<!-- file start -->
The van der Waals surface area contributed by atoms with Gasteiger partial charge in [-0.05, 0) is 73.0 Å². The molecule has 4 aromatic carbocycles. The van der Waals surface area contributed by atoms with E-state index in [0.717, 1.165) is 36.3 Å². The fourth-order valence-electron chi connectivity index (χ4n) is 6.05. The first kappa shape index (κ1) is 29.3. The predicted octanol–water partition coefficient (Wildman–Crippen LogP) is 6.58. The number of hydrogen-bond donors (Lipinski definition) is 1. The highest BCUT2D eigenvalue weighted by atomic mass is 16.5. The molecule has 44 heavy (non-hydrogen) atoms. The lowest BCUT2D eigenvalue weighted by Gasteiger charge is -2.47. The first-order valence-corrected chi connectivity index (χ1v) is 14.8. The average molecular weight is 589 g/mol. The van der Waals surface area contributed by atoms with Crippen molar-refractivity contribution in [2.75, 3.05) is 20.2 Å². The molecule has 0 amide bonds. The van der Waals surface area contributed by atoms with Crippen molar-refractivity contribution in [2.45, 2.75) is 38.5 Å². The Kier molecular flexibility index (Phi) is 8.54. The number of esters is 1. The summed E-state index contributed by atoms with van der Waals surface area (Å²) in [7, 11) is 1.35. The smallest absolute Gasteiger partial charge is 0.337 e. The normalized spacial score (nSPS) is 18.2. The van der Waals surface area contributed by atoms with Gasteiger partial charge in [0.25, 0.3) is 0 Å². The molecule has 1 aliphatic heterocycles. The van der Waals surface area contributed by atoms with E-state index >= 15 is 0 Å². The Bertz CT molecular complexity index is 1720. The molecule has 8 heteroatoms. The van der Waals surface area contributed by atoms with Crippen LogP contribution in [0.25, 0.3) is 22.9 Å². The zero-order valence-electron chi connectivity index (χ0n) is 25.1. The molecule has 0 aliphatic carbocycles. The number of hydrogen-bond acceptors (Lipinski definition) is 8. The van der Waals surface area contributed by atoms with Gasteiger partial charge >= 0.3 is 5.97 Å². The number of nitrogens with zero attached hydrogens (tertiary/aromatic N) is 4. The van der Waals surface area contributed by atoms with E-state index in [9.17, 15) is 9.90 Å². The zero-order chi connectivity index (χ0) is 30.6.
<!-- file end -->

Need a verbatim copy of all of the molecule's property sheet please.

The van der Waals surface area contributed by atoms with Gasteiger partial charge in [-0.05, 0) is 73.0 Å². The molecule has 4 aromatic carbocycles. The van der Waals surface area contributed by atoms with E-state index in [0.717, 1.165) is 36.3 Å². The fourth-order valence-electron chi connectivity index (χ4n) is 6.05. The first kappa shape index (κ1) is 29.3. The predicted octanol–water partition coefficient (Wildman–Crippen LogP) is 6.58. The number of hydrogen-bond donors (Lipinski definition) is 1. The highest BCUT2D eigenvalue weighted by atomic mass is 16.5. The molecule has 44 heavy (non-hydrogen) atoms. The lowest BCUT2D eigenvalue weighted by Gasteiger charge is -2.47. The first-order valence-corrected chi connectivity index (χ1v) is 14.8. The average molecular weight is 589 g/mol. The van der Waals surface area contributed by atoms with Crippen molar-refractivity contribution in [2.75, 3.05) is 20.2 Å². The molecule has 0 amide bonds. The van der Waals surface area contributed by atoms with Crippen molar-refractivity contribution in [2.45, 2.75) is 38.5 Å². The Kier molecular flexibility index (Phi) is 8.54. The number of esters is 1. The summed E-state index contributed by atoms with van der Waals surface area (Å²) in [7, 11) is 1.35. The smallest absolute Gasteiger partial charge is 0.337 e. The normalized spacial score (nSPS) is 18.2. The van der Waals surface area contributed by atoms with Gasteiger partial charge in [0.25, 0.3) is 0 Å². The molecule has 1 aliphatic heterocycles. The van der Waals surface area contributed by atoms with E-state index >= 15 is 0 Å². The Bertz CT molecular complexity index is 1720. The molecule has 8 heteroatoms. The van der Waals surface area contributed by atoms with Crippen LogP contribution in [0.25, 0.3) is 22.9 Å². The zero-order valence-electron chi connectivity index (χ0n) is 25.1. The molecule has 0 aliphatic carbocycles. The number of hydrogen-bond acceptors (Lipinski definition) is 8. The van der Waals surface area contributed by atoms with Gasteiger partial charge >= 0.3 is 5.97 Å². The number of nitrogens with zero attached hydrogens (tertiary/aromatic N) is 4. The van der Waals surface area contributed by atoms with E-state index in [9.17, 15) is 9.90 Å². The zero-order chi connectivity index (χ0) is 30.6.